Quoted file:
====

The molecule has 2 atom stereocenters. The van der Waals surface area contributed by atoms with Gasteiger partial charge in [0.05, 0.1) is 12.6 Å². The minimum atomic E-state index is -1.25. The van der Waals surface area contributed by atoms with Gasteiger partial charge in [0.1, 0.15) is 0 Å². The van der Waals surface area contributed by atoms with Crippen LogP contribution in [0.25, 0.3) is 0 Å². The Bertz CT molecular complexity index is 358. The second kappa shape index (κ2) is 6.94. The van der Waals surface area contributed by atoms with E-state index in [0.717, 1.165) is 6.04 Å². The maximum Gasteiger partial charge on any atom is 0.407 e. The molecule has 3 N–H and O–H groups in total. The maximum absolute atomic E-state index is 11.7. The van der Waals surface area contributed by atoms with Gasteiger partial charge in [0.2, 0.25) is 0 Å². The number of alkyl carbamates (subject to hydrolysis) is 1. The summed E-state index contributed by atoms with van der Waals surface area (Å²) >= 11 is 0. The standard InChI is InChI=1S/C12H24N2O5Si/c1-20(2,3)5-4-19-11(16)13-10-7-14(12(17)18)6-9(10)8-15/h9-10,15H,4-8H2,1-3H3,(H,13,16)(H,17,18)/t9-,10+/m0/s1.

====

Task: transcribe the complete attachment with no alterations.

The molecule has 2 atom stereocenters. The van der Waals surface area contributed by atoms with Gasteiger partial charge in [0.05, 0.1) is 12.6 Å². The minimum atomic E-state index is -1.25. The van der Waals surface area contributed by atoms with Gasteiger partial charge in [0.1, 0.15) is 0 Å². The van der Waals surface area contributed by atoms with Crippen LogP contribution in [0.25, 0.3) is 0 Å². The Bertz CT molecular complexity index is 358. The second kappa shape index (κ2) is 6.94. The van der Waals surface area contributed by atoms with E-state index in [0.717, 1.165) is 6.04 Å². The maximum Gasteiger partial charge on any atom is 0.407 e. The molecule has 3 N–H and O–H groups in total. The maximum absolute atomic E-state index is 11.7. The van der Waals surface area contributed by atoms with Gasteiger partial charge in [0.2, 0.25) is 0 Å². The number of alkyl carbamates (subject to hydrolysis) is 1. The summed E-state index contributed by atoms with van der Waals surface area (Å²) >= 11 is 0. The standard InChI is InChI=1S/C12H24N2O5Si/c1-20(2,3)5-4-19-11(16)13-10-7-14(12(17)18)6-9(10)8-15/h9-10,15H,4-8H2,1-3H3,(H,13,16)(H,17,18)/t9-,10+/m0/s1.